Broadcom agreed to pay $12 million to settle charges with the Securities and Exchange Commission over the chip maker's stock-option backdating that led to a restatement of more than $2 billion.

The SEC said that Broadcom had misrepresented the dates on which stock options were granted to executives and employees between June 1998 and May 2003. Broadcom's chairman and CEO sat on the two-member option committee, which had the authority to approve options for all employees except the most senior executives.

The SEC said the option committee approved as many as 88 grants during the relevant period, but for many of the grants there was no meeting or decision made by the committee on the dates the grants were supposedly approved. Instead, Broadcom's former CFO allegedly selected many of the grant dates retroactively based on a comparison of Broadcom's historical stock prices, and the two option committee members allegedly concealed the backdating by signing false committee written consents stating that the grant had been approved "as of" the retroactive date.

In addition, the SEC's complaint alleges that the top officers - not the compensation committee - decided on option grants to Broadcom's executives and used hindsight to select the dates for them. According to the complaint, Broadcom's general counsel directed the preparation of false board and compensation committee written consents to conceal some of these grants.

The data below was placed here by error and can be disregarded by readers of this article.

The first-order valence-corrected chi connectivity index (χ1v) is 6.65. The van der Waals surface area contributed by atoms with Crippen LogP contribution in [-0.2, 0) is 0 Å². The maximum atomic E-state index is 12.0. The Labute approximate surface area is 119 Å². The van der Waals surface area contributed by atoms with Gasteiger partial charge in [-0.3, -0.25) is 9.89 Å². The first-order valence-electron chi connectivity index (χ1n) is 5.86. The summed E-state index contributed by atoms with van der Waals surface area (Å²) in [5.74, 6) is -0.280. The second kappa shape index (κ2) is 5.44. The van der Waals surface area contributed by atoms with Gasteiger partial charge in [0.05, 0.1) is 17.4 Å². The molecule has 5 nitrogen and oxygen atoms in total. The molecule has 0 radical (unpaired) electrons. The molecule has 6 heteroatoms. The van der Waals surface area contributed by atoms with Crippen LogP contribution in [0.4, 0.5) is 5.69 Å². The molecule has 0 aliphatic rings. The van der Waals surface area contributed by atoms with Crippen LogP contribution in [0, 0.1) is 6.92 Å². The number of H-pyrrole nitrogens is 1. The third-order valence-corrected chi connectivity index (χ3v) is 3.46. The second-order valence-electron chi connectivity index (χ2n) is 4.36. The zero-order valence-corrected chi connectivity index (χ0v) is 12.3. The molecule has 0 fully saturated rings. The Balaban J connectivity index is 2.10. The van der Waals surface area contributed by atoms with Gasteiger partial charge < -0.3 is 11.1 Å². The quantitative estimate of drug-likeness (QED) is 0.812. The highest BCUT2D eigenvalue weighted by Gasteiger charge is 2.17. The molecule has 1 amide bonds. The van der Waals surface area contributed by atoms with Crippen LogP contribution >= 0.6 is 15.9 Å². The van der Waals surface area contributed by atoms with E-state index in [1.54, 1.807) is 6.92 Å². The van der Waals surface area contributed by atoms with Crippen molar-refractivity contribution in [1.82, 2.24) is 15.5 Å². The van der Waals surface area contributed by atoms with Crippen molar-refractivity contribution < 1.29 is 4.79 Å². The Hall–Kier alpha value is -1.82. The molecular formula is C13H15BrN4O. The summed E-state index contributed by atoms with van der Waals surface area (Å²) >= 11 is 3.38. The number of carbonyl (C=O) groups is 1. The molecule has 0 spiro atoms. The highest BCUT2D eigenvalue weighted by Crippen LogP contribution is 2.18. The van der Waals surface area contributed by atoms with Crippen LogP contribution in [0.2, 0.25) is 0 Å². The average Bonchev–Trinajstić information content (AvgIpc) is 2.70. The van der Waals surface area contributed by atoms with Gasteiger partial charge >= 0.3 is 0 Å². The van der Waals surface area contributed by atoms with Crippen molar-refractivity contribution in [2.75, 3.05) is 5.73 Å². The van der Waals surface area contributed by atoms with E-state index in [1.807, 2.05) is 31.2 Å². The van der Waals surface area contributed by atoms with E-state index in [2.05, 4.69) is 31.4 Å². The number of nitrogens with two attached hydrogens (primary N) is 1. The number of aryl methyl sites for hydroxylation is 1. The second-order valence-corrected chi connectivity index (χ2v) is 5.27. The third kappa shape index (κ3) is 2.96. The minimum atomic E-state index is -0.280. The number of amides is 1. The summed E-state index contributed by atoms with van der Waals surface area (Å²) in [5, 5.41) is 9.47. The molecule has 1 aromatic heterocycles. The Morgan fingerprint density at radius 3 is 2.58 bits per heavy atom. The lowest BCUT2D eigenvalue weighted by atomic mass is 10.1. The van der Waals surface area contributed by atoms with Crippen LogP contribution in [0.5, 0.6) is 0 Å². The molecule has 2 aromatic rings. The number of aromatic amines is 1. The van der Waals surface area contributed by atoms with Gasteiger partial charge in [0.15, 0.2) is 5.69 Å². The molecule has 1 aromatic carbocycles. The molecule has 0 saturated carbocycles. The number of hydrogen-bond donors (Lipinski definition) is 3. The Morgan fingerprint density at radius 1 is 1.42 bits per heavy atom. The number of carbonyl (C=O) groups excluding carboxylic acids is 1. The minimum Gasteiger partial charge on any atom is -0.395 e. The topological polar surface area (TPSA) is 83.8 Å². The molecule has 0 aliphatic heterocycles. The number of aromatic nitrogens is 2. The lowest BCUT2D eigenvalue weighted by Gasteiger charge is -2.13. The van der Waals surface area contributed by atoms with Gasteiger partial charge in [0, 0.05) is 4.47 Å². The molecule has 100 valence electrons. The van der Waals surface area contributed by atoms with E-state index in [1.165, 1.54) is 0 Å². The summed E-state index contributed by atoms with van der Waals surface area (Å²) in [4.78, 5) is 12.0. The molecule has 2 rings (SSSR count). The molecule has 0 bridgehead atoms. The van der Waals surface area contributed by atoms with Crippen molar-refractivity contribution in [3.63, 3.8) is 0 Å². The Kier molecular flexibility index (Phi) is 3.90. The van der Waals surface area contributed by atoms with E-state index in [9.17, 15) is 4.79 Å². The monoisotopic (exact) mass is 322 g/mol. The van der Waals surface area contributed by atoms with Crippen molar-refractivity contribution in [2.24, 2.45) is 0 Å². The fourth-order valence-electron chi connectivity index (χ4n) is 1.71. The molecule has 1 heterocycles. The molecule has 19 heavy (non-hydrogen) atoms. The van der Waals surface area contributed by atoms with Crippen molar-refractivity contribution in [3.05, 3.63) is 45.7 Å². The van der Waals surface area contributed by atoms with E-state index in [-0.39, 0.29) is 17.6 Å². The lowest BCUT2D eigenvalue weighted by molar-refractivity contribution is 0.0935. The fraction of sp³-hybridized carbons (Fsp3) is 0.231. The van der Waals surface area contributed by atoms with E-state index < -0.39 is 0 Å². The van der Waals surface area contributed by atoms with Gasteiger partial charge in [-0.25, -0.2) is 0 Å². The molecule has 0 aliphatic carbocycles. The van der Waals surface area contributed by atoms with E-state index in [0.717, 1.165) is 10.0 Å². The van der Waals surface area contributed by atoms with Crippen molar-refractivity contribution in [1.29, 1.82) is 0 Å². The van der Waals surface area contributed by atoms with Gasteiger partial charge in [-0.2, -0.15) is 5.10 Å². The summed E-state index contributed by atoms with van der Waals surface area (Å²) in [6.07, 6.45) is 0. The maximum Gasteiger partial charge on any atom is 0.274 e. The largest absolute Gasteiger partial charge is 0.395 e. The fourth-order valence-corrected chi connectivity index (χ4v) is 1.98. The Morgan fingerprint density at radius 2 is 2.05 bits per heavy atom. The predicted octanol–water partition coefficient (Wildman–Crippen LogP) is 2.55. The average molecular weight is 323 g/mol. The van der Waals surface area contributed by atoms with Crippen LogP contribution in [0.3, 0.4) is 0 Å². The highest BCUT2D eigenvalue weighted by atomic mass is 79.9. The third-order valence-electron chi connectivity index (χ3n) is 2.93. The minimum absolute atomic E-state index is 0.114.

The SEC further alleges that, as a result of the backdating scheme, Broadcom avoided reporting $2.22 billion in compensation expenses during the relevant period. Broadcom overstated its income by between 15 percent and 422 percent, and understated its loss by between 16 percent and 38 percent.

Without admitting or denying the SEC's allegations, Broadcom agreed to settle the charges by consenting to a permanent injunction against further violations of the antifraud, record-keeping, financial reporting, internal controls and proxy provisions of the federal securities laws, and payment of the $12 million penalty.

"We are pleased that the SEC's investigation of our historical stock option grant and accounting practices has concluded as to the company," said Broadcom spokesman Bill Blanning. "This is a major step in the process of closing this chapter as we remain focused on the company's business today and for the future. In agreeing to settle and resolve this matter, the company did not admit or deny the SEC's allegations, and the company also agreed that it would not make or permit public comment on the allegations made in the SEC's complaint."

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